Nigeria’s growth not strong enough to reduce poverty – MPC members
Nigeria’s projected real GDP growth is not strong enough to support poverty reduction and reduce unemployment rates in the economy, Festus Adenikinju, member of the Monetary Policy Committee (MPC) said in his personal statement at the last meeting in March 2022.
The Central Bank Nigeria (CBN)’s staff forecast that real GDP would rise by 3.24 percent in 2022 at an assumed oil price of $80/bpd. The World Bank and the International Monetary Fund (IMF) projected 2.50 percent and 2.70 percent respectively. The federal ministry of finance, budget and national planning, forecasted growth of 4.20 percent for 2022.
According to the National Bureau of Statistics (NBS), Real Gross Domestic Product (GDP) grew by 3.98 percent (year-on-year) in the fourth quarter (Q4) of 2021, compared with 4.03 percent in the third quarter (Q3) of 2021 and 0.11 percent in the corresponding period of 2020. This represents the fifth consecutive quarter of real output expansion, following the exit from recession in Q4 of 2020.
Aisha Ahmad, deputy governor of the CBN in charge of financial services stability, said the positive performance was driven largely by growth in the non-oil sector by 12.36 percent in Q4 2021 from 10.99 percent in Q3 2021. Quarrying, transportation and storage; education; financial and insurance services; information and communication; as well as a steady rebound in manufacturing and mining activities were key to the growth of the non-oil sector.
“There is no doubt that current recovery is fragile. Projected real GDP growth is not strong enough to support poverty reduction and reduce unemployment rates in the economy. The uncertainty and downside risks to the economy are also quite high. This is compounded by the huge insecurity across the country. However, I do not believe that we can totally take our eyes away from the rising and persistent inflation build-up in the economy,” Adenikinju said.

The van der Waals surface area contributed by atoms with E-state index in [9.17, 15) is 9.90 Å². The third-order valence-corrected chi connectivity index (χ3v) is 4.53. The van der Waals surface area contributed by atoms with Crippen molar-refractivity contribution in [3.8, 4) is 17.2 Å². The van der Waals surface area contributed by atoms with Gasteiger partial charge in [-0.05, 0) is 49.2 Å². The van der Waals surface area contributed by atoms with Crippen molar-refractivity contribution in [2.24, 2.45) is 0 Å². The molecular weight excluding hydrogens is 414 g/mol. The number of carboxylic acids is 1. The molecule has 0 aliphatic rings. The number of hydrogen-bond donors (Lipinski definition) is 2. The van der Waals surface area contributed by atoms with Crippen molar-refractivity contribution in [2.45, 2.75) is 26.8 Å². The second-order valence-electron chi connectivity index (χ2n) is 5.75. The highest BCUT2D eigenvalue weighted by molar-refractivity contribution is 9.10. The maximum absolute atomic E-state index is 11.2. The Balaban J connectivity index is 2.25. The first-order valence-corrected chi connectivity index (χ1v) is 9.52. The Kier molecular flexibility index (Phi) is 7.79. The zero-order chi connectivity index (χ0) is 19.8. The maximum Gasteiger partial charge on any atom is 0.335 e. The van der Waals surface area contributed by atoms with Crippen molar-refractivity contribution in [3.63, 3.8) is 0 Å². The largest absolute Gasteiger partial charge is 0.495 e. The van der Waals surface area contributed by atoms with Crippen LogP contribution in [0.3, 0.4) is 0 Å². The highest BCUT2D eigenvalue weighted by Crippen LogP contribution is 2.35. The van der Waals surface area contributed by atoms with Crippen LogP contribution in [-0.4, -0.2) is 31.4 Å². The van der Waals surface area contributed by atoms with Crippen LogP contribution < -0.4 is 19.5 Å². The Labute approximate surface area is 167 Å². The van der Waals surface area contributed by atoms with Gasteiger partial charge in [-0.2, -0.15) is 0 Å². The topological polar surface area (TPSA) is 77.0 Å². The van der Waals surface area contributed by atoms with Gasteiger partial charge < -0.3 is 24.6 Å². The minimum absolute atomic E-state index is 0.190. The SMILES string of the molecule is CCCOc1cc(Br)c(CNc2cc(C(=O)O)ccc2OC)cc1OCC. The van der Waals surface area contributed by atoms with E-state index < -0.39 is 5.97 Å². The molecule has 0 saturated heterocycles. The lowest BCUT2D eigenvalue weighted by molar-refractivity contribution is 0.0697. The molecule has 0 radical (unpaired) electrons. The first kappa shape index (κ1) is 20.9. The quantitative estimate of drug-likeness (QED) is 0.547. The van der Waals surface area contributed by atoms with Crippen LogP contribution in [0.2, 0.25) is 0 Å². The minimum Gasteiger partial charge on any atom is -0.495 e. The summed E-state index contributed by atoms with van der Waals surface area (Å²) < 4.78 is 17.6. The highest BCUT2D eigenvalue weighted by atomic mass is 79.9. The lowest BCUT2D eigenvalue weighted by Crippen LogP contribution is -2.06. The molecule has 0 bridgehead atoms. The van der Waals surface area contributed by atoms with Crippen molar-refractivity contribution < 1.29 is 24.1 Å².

Nigeria’s unemployment rate reached a record high of 33.3 percent in fourth quarter (Q4) 2020 from 27.1 percent recorded in second quarter (Q2) 2020, data from the NBS indicated.
The World Bank estimates that Nigeria’s poor people will hit 95.1 million by the end of 2022. That’s an additional 5 million people compared to the level in 2021.
Although growth in real GDP has been sustained for five consecutive quarters since the exit from recession in Q4 2020, the recovery, albeit strong, remains fragile on account of new headwinds that constitute downside risks to the indicator, Aliyu Ahmed, member of the MPC said in his personal statement.
The headwinds include pressure points arising from the Russian-Ukraine war as evidenced in the disruption of the global supply of commodities; the pass-through of rising international prices to domestic inflation, as well as the lingering global pandemic.
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“There is a need to calibrate policy responses to achieve an optimum mix of policies that will address the Bank’s mandate of price stability conducive to economic growth. I am cautious of the impact of inflation on the economy, and therefore, remain committed to a declining inflationary trend,” Ahmed said.
Robert Asogwa, member of the MPC said real GDP estimates for the first quarter of 2022 may still take some time before it is released but on balance, growth is still expected around the previously forecast range as the impact of the ongoing Russia-Ukraine war may likely be limited in the first quarter. Available high frequency real sector indicators for 2022 already point to the direction of growth momentum in the first quarter of 2022.